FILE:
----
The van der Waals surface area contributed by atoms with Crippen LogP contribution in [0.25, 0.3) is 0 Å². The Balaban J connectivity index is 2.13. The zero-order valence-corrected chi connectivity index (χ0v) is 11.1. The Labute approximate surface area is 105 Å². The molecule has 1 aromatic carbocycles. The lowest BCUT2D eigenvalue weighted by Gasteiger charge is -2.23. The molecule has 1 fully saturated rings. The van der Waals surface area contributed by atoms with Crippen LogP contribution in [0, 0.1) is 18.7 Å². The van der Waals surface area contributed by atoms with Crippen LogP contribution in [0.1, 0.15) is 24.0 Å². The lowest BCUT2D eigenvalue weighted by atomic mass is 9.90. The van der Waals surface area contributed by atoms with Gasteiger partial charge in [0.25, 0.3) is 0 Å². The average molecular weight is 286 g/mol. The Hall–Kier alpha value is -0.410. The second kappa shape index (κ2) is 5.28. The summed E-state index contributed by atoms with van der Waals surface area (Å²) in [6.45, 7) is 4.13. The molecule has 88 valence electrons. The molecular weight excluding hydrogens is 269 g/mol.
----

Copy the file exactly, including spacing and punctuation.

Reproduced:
The van der Waals surface area contributed by atoms with Crippen LogP contribution in [0.25, 0.3) is 0 Å². The Balaban J connectivity index is 2.13. The zero-order valence-corrected chi connectivity index (χ0v) is 11.1. The Labute approximate surface area is 105 Å². The molecule has 1 aromatic carbocycles. The lowest BCUT2D eigenvalue weighted by Gasteiger charge is -2.23. The molecule has 1 fully saturated rings. The van der Waals surface area contributed by atoms with Crippen LogP contribution in [0, 0.1) is 18.7 Å². The van der Waals surface area contributed by atoms with Crippen LogP contribution in [0.1, 0.15) is 24.0 Å². The lowest BCUT2D eigenvalue weighted by atomic mass is 9.90. The van der Waals surface area contributed by atoms with Gasteiger partial charge in [0.25, 0.3) is 0 Å². The average molecular weight is 286 g/mol. The Hall–Kier alpha value is -0.410. The second kappa shape index (κ2) is 5.28. The summed E-state index contributed by atoms with van der Waals surface area (Å²) in [6.45, 7) is 4.13. The molecule has 88 valence electrons. The molecular weight excluding hydrogens is 269 g/mol.